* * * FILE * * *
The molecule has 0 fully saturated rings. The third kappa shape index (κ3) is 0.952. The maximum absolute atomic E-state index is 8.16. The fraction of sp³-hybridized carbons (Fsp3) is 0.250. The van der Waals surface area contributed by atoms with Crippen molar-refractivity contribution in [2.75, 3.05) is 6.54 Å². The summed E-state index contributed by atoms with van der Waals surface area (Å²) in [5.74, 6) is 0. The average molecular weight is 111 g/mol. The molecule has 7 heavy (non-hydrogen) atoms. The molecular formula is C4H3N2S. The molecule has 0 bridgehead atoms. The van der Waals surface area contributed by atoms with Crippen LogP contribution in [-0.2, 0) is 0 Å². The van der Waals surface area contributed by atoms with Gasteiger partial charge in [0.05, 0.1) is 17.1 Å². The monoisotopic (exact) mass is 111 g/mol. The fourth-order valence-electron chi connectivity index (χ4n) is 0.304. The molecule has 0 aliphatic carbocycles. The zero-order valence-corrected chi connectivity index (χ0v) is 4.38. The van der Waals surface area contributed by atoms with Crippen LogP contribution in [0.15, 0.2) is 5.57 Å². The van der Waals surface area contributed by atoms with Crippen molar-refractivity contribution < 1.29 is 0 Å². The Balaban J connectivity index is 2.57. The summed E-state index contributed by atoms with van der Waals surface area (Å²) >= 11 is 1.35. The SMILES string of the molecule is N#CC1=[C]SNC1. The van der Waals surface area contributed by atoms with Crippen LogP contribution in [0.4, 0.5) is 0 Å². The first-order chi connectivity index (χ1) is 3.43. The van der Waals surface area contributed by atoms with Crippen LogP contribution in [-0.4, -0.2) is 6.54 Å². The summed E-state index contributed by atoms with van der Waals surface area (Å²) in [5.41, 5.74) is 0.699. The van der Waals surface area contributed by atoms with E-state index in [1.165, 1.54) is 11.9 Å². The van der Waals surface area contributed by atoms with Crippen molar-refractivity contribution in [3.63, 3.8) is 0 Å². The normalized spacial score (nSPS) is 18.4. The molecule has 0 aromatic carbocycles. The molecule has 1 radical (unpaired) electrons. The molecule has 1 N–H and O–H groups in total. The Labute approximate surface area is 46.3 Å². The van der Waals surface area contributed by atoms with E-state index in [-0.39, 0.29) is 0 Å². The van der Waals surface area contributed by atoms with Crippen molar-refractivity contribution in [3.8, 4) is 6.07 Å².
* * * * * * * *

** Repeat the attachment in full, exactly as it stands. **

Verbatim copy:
The molecule has 0 fully saturated rings. The third kappa shape index (κ3) is 0.952. The maximum absolute atomic E-state index is 8.16. The fraction of sp³-hybridized carbons (Fsp3) is 0.250. The van der Waals surface area contributed by atoms with Crippen molar-refractivity contribution in [2.75, 3.05) is 6.54 Å². The summed E-state index contributed by atoms with van der Waals surface area (Å²) in [5.74, 6) is 0. The average molecular weight is 111 g/mol. The molecule has 7 heavy (non-hydrogen) atoms. The molecular formula is C4H3N2S. The molecule has 0 bridgehead atoms. The van der Waals surface area contributed by atoms with Crippen LogP contribution in [-0.2, 0) is 0 Å². The van der Waals surface area contributed by atoms with Gasteiger partial charge in [0.05, 0.1) is 17.1 Å². The monoisotopic (exact) mass is 111 g/mol. The fourth-order valence-electron chi connectivity index (χ4n) is 0.304. The molecule has 0 aliphatic carbocycles. The zero-order valence-corrected chi connectivity index (χ0v) is 4.38. The van der Waals surface area contributed by atoms with Crippen LogP contribution in [0.15, 0.2) is 5.57 Å². The van der Waals surface area contributed by atoms with Crippen molar-refractivity contribution < 1.29 is 0 Å². The Balaban J connectivity index is 2.57. The summed E-state index contributed by atoms with van der Waals surface area (Å²) >= 11 is 1.35. The SMILES string of the molecule is N#CC1=[C]SNC1. The van der Waals surface area contributed by atoms with Crippen LogP contribution in [0.4, 0.5) is 0 Å². The first-order chi connectivity index (χ1) is 3.43. The van der Waals surface area contributed by atoms with Crippen LogP contribution in [-0.4, -0.2) is 6.54 Å². The summed E-state index contributed by atoms with van der Waals surface area (Å²) in [5.41, 5.74) is 0.699. The van der Waals surface area contributed by atoms with E-state index in [1.165, 1.54) is 11.9 Å². The van der Waals surface area contributed by atoms with Crippen molar-refractivity contribution in [3.63, 3.8) is 0 Å². The normalized spacial score (nSPS) is 18.4. The molecule has 0 aromatic carbocycles. The molecule has 1 radical (unpaired) electrons. The molecule has 1 N–H and O–H groups in total. The Labute approximate surface area is 46.3 Å². The van der Waals surface area contributed by atoms with E-state index in [-0.39, 0.29) is 0 Å². The van der Waals surface area contributed by atoms with Crippen molar-refractivity contribution in [3.8, 4) is 6.07 Å².